Ludlow in San Bernardino County, California — The American West (Pacific Coastal)
With the end of World War II and the onset of the Cold War, America embarked on an ambitious program to ensure the nation's preeminence in the nuclear arms race. To this end Edward Teller and the Atomic Energy Commission detonated hundreds of nuclear devices underwater, underground, and in the atmosphere. Weapons development remained paramount, but the AEC also held a mandate to develop peaceful uses for atomic power. In 1957 California's Lawrence Livermore Laboratory launched an experimental program called Operation Plowshare to use nuclear energy for such applications as power plants, medicine, mining, the extraction of oil and natural gas, and for the excavation of canals, harbors and roadways. Under Plowshare, a 1963 feasibility study was conducted for Project Carryall, a plan to realign the Atchison, Topeka and Santa Fe Railroad and provide a route for Interstate 40. 23 nuclear explosions totaling 1.8 Megatons were to be used to
Erected 2010 by Billy Holcomb Chapter No. 1069 of the Ancient and Honorable Order of E Clampus Vitus in cooperation with the Bureau of Land Management and the Knoll Family. (Marker Number 139.)
Topics and series. This historical marker is listed in these topic lists: Science & Medicine • War, Cold. In addition, it is included in the Atchison, Topeka and Santa Fe Railway, and the E Clampus Vitus series lists. A significant historical year for this entry is 1957.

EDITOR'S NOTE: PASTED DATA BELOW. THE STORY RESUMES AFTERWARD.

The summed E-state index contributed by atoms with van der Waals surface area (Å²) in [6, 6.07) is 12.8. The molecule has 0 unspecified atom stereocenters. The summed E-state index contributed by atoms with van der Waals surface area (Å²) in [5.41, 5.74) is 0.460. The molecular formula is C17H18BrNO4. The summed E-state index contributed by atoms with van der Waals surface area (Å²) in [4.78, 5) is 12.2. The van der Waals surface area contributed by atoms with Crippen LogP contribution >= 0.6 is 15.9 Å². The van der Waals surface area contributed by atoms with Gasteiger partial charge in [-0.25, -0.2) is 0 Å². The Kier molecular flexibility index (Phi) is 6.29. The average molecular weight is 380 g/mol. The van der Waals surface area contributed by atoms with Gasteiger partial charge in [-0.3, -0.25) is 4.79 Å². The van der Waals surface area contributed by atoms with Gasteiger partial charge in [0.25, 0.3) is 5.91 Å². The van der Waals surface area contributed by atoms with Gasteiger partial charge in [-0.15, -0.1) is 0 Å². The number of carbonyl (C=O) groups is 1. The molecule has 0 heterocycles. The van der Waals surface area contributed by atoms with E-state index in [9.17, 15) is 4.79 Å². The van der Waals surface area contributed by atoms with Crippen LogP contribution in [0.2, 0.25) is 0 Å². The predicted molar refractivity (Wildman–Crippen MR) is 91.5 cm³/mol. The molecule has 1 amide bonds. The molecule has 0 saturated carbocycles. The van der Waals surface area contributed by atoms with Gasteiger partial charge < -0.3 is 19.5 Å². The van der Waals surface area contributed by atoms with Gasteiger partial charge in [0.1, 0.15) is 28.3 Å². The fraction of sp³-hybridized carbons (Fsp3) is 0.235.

Location. 34° 43.419′ N, 116° 9.804′ W. Marker is in Ludlow, California, in San Bernardino County. Marker is at the intersection of National Trails Highway and Crucero Road, on the right when traveling east on National Trails Highway. Marker is located in front of the Ludlow Coffee Shop. Touch for map. Marker is at or near this postal address: 68315 National Trails Highway, Ludlow CA 92338, United States of America. Touch for directions.
Other nearby markers. At least 2 other markers are Tonopah and Tidewater Railroad Shops (here, next to this marker); Site of Ragtown (approx. 4.4 miles away).
Credits. This page was last revised on June 16, 2016. It was originally submitted on January 9, 2012, by Michael Kindig of Long Beach, California. This page has been viewed 2,408 times since then and 10 times this year. Last updated on November 3, 2014, by Michael Kindig of Long Beach, California. Photos: 1, 2, 3. submitted on January 9, 2012, by Michael Kindig of Long Beach, California. • Bill Pfingsten was the editor who published this page.